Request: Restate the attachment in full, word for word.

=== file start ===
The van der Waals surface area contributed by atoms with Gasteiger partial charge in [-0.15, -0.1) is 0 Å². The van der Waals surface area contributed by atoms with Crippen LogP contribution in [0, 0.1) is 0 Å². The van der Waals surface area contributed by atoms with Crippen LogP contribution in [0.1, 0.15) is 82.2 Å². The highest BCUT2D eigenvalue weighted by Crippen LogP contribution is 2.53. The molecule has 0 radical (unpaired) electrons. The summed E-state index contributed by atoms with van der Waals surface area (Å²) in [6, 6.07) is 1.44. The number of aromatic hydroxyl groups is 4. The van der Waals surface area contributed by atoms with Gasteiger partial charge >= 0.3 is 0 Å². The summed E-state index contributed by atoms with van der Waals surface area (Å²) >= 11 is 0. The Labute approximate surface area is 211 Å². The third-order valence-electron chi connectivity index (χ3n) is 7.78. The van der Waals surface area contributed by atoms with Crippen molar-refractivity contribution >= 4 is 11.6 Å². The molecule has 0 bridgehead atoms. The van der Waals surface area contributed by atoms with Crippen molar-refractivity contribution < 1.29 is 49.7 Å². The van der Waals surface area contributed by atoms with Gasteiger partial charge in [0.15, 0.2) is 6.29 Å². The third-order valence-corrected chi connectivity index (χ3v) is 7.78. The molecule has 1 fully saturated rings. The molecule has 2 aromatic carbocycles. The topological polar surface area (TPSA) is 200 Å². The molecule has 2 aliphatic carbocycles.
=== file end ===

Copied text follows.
The van der Waals surface area contributed by atoms with Gasteiger partial charge in [-0.15, -0.1) is 0 Å². The van der Waals surface area contributed by atoms with Crippen LogP contribution in [0, 0.1) is 0 Å². The van der Waals surface area contributed by atoms with Crippen LogP contribution in [0.1, 0.15) is 82.2 Å². The highest BCUT2D eigenvalue weighted by Crippen LogP contribution is 2.53. The molecule has 0 radical (unpaired) electrons. The summed E-state index contributed by atoms with van der Waals surface area (Å²) in [6, 6.07) is 1.44. The number of aromatic hydroxyl groups is 4. The van der Waals surface area contributed by atoms with Gasteiger partial charge >= 0.3 is 0 Å². The summed E-state index contributed by atoms with van der Waals surface area (Å²) >= 11 is 0. The Labute approximate surface area is 211 Å². The third-order valence-electron chi connectivity index (χ3n) is 7.78. The van der Waals surface area contributed by atoms with Crippen molar-refractivity contribution >= 4 is 11.6 Å². The molecule has 0 bridgehead atoms. The van der Waals surface area contributed by atoms with Crippen molar-refractivity contribution < 1.29 is 49.7 Å². The van der Waals surface area contributed by atoms with Gasteiger partial charge in [0.15, 0.2) is 6.29 Å². The third-order valence-corrected chi connectivity index (χ3v) is 7.78. The molecule has 1 fully saturated rings. The molecule has 2 aromatic carbocycles. The topological polar surface area (TPSA) is 200 Å². The molecule has 2 aliphatic carbocycles.